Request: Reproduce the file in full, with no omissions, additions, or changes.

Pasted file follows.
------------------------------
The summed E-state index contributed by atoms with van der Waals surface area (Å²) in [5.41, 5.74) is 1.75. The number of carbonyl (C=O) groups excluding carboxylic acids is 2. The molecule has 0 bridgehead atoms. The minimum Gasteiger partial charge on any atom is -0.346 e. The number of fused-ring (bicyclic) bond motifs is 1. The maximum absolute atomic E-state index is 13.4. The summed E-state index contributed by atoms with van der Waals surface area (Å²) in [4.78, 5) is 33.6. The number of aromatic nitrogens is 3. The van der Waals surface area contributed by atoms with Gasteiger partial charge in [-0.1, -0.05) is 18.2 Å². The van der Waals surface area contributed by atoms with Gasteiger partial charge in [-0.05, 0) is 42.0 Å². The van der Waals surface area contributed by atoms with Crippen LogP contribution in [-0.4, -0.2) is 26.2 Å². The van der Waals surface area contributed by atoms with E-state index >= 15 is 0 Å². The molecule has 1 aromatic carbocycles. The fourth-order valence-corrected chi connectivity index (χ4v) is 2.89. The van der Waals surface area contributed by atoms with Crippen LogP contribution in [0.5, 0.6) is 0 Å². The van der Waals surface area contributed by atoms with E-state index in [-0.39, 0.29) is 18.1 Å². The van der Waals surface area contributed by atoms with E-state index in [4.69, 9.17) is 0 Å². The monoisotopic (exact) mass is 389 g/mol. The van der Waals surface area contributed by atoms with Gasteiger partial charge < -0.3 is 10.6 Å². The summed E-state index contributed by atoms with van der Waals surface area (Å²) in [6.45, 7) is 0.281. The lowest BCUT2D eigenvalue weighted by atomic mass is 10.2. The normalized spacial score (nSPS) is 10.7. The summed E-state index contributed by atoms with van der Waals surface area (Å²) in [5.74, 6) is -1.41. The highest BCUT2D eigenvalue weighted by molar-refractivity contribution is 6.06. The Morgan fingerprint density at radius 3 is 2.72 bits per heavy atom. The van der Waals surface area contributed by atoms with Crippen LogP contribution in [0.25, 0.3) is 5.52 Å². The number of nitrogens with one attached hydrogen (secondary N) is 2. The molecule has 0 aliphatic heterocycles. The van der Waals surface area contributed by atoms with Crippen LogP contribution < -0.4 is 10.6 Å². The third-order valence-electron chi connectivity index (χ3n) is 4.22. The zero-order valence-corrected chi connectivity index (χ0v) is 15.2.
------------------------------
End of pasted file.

The summed E-state index contributed by atoms with van der Waals surface area (Å²) in [5.41, 5.74) is 1.75. The number of carbonyl (C=O) groups excluding carboxylic acids is 2. The molecule has 0 bridgehead atoms. The minimum Gasteiger partial charge on any atom is -0.346 e. The number of fused-ring (bicyclic) bond motifs is 1. The maximum absolute atomic E-state index is 13.4. The summed E-state index contributed by atoms with van der Waals surface area (Å²) in [4.78, 5) is 33.6. The number of aromatic nitrogens is 3. The van der Waals surface area contributed by atoms with Gasteiger partial charge in [-0.1, -0.05) is 18.2 Å². The van der Waals surface area contributed by atoms with Gasteiger partial charge in [-0.05, 0) is 42.0 Å². The van der Waals surface area contributed by atoms with Crippen LogP contribution in [-0.4, -0.2) is 26.2 Å². The van der Waals surface area contributed by atoms with E-state index >= 15 is 0 Å². The molecule has 1 aromatic carbocycles. The fourth-order valence-corrected chi connectivity index (χ4v) is 2.89. The van der Waals surface area contributed by atoms with Crippen LogP contribution in [0.5, 0.6) is 0 Å². The van der Waals surface area contributed by atoms with E-state index in [-0.39, 0.29) is 18.1 Å². The van der Waals surface area contributed by atoms with E-state index in [4.69, 9.17) is 0 Å². The monoisotopic (exact) mass is 389 g/mol. The van der Waals surface area contributed by atoms with Gasteiger partial charge < -0.3 is 10.6 Å². The summed E-state index contributed by atoms with van der Waals surface area (Å²) in [6.45, 7) is 0.281. The lowest BCUT2D eigenvalue weighted by atomic mass is 10.2. The normalized spacial score (nSPS) is 10.7. The summed E-state index contributed by atoms with van der Waals surface area (Å²) in [5.74, 6) is -1.41. The highest BCUT2D eigenvalue weighted by molar-refractivity contribution is 6.06. The Morgan fingerprint density at radius 3 is 2.72 bits per heavy atom. The van der Waals surface area contributed by atoms with Crippen LogP contribution in [0.25, 0.3) is 5.52 Å². The number of nitrogens with one attached hydrogen (secondary N) is 2. The molecule has 0 aliphatic heterocycles. The van der Waals surface area contributed by atoms with Crippen LogP contribution < -0.4 is 10.6 Å². The third-order valence-electron chi connectivity index (χ3n) is 4.22. The zero-order valence-corrected chi connectivity index (χ0v) is 15.2.